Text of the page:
When one is in a domestic violence situation it is easy to rationalize. It’s not that bad. Others have it worse. It’s just a rough patch. The cemetery has many people in it who thought exactly the same way.
It’s impossible to overstate the loss of Joshua Everman to his family, to his friends, to his children. It’s something that will echo throughout their lives.
As always, the comment section is moderated and reserved for those who knew Josh and want to share memories of him. My thoughts go out to those impacted by his murder.
Forty-two year old Daniel Stueart was known to his friends as Danny Rasher. On April 13th, around 7:30pm Danny was at a homeless encampment in the 9900 block of Steele Street when he encountered someone with a gun. The gunfire alerted others who contacted authorities. Danny had already died by the time first responders arrived. Danny became the sixth Tacoma homicide this year.
I could not find much information about Danny. His Facebook page says he attended John Brown University studying psychology. He then attended the University of Arkansas but left for a job. He had at least one child. A son. Other than that, I wasn’t able to find much more. Not that more information would ever complete a full picture of who Danny was to his friends and family.
Typically Tacoma averages about one homicide a month. This is our sixth in just over three months, nearly double our typical rate over the last ten years. The reasons for this increase are difficult to discern. We’ve experienced an increase in population, our police department is underfunded, and any number of other factors may be to blame. What is clear is more people are being murdered in Tacoma than usual and each of them impacts the community.
Danny’s murder remains unsolved. Crime Stoppers of Tacoma-Pierce County is offering a $1,000 reward for information leading to the arrest of whoever killed Danny. You can use the P3 Tips App on your smart phone to anonymously submit the information, or call the hot line at 1-800-222-TIPS(8477)
As always, the comments section is moderated and reserved for those who knew and loved Danny.
Thirty-four-year-old Gerald Antonio Bryant Jr. and a 21-year-old friend of his were drinking and play fighting in front of his friend’s apartment. The play fighting soon became argumentative. His friend’s mother, noticing her son’s level of intoxication asked him to come back into his apartment, but both he and Gerald remained angry at each other. Over his mother’s and brother’s objections, the man grabbed the keys to his Volkswagen Jetta and ran outside. He got into the vehicle and then ran Gerald over multiple times before fleeing.
Gerald was taken to a local hospital in critical condition and placed on life support where he remained for the few days until he died becoming the fifth Tacoma homicide this year. The man who ran him over was arrested a few days after the incident and has been charged with second degree murder.
Gerald graduated from the same high school as I did. Growing up, he worked on cars and did yard work with his grandfather. He was shy as a kid until he got into sports. Basketball, football, wrestling – he tried almost everything. He developed a larger than life personality with a smile that was infectious. Shortly after high school, his first child was born. Over the next few years he’d have six more. No matter what he was up to, he did his best to make sure he had Dad time. If a friend’s car broke down, he’d be with him under the hood. He’s gone now thanks to a senseless murder, but those who knew him will never forget him.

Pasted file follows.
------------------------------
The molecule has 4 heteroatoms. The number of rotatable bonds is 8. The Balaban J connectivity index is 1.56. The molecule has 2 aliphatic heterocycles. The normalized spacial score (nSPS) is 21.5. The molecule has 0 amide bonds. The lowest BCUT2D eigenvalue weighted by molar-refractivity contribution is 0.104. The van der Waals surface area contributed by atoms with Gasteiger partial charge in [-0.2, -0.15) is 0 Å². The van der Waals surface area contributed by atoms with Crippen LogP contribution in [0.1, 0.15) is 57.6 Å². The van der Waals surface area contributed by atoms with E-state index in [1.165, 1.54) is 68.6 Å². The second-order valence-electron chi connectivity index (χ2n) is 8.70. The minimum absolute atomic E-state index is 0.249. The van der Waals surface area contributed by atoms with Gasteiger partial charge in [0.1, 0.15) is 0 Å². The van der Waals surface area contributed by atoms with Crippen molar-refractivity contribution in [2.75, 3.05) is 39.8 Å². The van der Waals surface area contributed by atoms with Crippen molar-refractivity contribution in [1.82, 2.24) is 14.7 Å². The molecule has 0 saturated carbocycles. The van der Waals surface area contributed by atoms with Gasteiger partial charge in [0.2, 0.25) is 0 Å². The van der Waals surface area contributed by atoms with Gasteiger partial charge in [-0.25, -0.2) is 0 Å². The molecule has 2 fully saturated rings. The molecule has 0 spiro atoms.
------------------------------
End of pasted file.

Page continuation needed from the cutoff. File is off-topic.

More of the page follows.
As always, the comments section is moderated and reserved for those who knew and loved Gerald. If they want to share thoughts or stories of Gerald, this is a place to do it.
In the early morning hours of March 12th, 40-year-old William Harris was in an apartment in the 300 block of South 9th Street. He noticed another 40-year-old man looking at pornography on a computer. It appeared to William to be child pornography. He decided to say something about it to the man. This led to an argument that soon got physical. The other man stomped and kicked William. He choked him with his own coat. At some point in the fight, the apartment door came off its hinges. A neighbor heard the commotion and stepped into the hallway to investigate, finding the other man covered in blood. The man lunged at the neighbor who then pepper sprayed him.
When police arrived around 1am, they found the other man speaking incoherently and standing over Harris who was not breathing. Police administered CPR. William was taken to St. Joseph’s hospital where he was pronounced dead.
William is the fourth Tacoma homicide this year. He was homeless at the time of his death. I was unable to find out much information about him quite frankly because he has a very common name. I wish I had more information to share because one of the purposes of this site is to give a fuller picture of the person this city has lost. Every death matters. When that death is the cause of someone else’s senseless actions, it is all the more terrible.
As always the comments section is moderated and reserved for those who knew William to share thoughts or memories. Also if someone who knew William wants to provide a photo of him for this post, I’ll be happy to include that.
– Jack Cameron